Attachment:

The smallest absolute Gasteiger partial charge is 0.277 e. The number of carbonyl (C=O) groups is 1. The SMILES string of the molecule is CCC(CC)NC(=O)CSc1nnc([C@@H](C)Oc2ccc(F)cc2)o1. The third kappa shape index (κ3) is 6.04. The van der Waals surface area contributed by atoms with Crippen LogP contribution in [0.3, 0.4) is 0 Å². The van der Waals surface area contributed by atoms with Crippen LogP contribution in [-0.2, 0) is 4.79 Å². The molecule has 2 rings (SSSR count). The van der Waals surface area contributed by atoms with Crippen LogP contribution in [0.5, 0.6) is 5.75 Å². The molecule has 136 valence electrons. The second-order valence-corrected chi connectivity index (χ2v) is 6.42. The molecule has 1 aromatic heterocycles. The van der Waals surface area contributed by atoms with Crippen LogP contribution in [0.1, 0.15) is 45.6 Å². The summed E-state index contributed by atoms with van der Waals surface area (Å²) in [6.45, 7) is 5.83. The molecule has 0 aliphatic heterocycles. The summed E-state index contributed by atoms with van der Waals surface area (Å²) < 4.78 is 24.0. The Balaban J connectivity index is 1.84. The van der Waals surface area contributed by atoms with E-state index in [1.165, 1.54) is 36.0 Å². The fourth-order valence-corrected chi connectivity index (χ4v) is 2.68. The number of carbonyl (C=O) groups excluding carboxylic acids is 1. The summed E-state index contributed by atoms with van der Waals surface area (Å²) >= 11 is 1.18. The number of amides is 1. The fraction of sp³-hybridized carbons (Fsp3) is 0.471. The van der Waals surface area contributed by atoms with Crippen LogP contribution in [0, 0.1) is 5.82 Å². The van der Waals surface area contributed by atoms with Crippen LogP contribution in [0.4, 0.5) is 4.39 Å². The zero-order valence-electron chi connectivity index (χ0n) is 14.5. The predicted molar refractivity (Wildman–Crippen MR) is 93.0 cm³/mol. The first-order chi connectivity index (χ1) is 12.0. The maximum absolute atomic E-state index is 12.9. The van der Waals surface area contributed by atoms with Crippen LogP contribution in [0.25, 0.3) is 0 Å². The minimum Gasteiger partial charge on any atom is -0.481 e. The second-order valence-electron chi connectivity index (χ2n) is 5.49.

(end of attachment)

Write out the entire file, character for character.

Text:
The smallest absolute Gasteiger partial charge is 0.277 e. The number of carbonyl (C=O) groups is 1. The SMILES string of the molecule is CCC(CC)NC(=O)CSc1nnc([C@@H](C)Oc2ccc(F)cc2)o1. The third kappa shape index (κ3) is 6.04. The van der Waals surface area contributed by atoms with Crippen LogP contribution in [0.3, 0.4) is 0 Å². The van der Waals surface area contributed by atoms with Crippen LogP contribution in [-0.2, 0) is 4.79 Å². The molecule has 2 rings (SSSR count). The van der Waals surface area contributed by atoms with Crippen LogP contribution in [0.5, 0.6) is 5.75 Å². The molecule has 136 valence electrons. The second-order valence-corrected chi connectivity index (χ2v) is 6.42. The molecule has 1 aromatic heterocycles. The van der Waals surface area contributed by atoms with Crippen LogP contribution in [0.1, 0.15) is 45.6 Å². The summed E-state index contributed by atoms with van der Waals surface area (Å²) in [6.45, 7) is 5.83. The molecule has 0 aliphatic heterocycles. The summed E-state index contributed by atoms with van der Waals surface area (Å²) < 4.78 is 24.0. The Balaban J connectivity index is 1.84. The van der Waals surface area contributed by atoms with E-state index in [1.165, 1.54) is 36.0 Å². The fourth-order valence-corrected chi connectivity index (χ4v) is 2.68. The number of carbonyl (C=O) groups excluding carboxylic acids is 1. The summed E-state index contributed by atoms with van der Waals surface area (Å²) >= 11 is 1.18. The number of amides is 1. The fraction of sp³-hybridized carbons (Fsp3) is 0.471. The van der Waals surface area contributed by atoms with Crippen LogP contribution in [0, 0.1) is 5.82 Å². The van der Waals surface area contributed by atoms with Crippen LogP contribution in [0.4, 0.5) is 4.39 Å². The zero-order valence-electron chi connectivity index (χ0n) is 14.5. The predicted molar refractivity (Wildman–Crippen MR) is 93.0 cm³/mol. The first-order chi connectivity index (χ1) is 12.0. The maximum absolute atomic E-state index is 12.9. The van der Waals surface area contributed by atoms with Crippen LogP contribution in [0.25, 0.3) is 0 Å². The minimum Gasteiger partial charge on any atom is -0.481 e. The second-order valence-electron chi connectivity index (χ2n) is 5.49.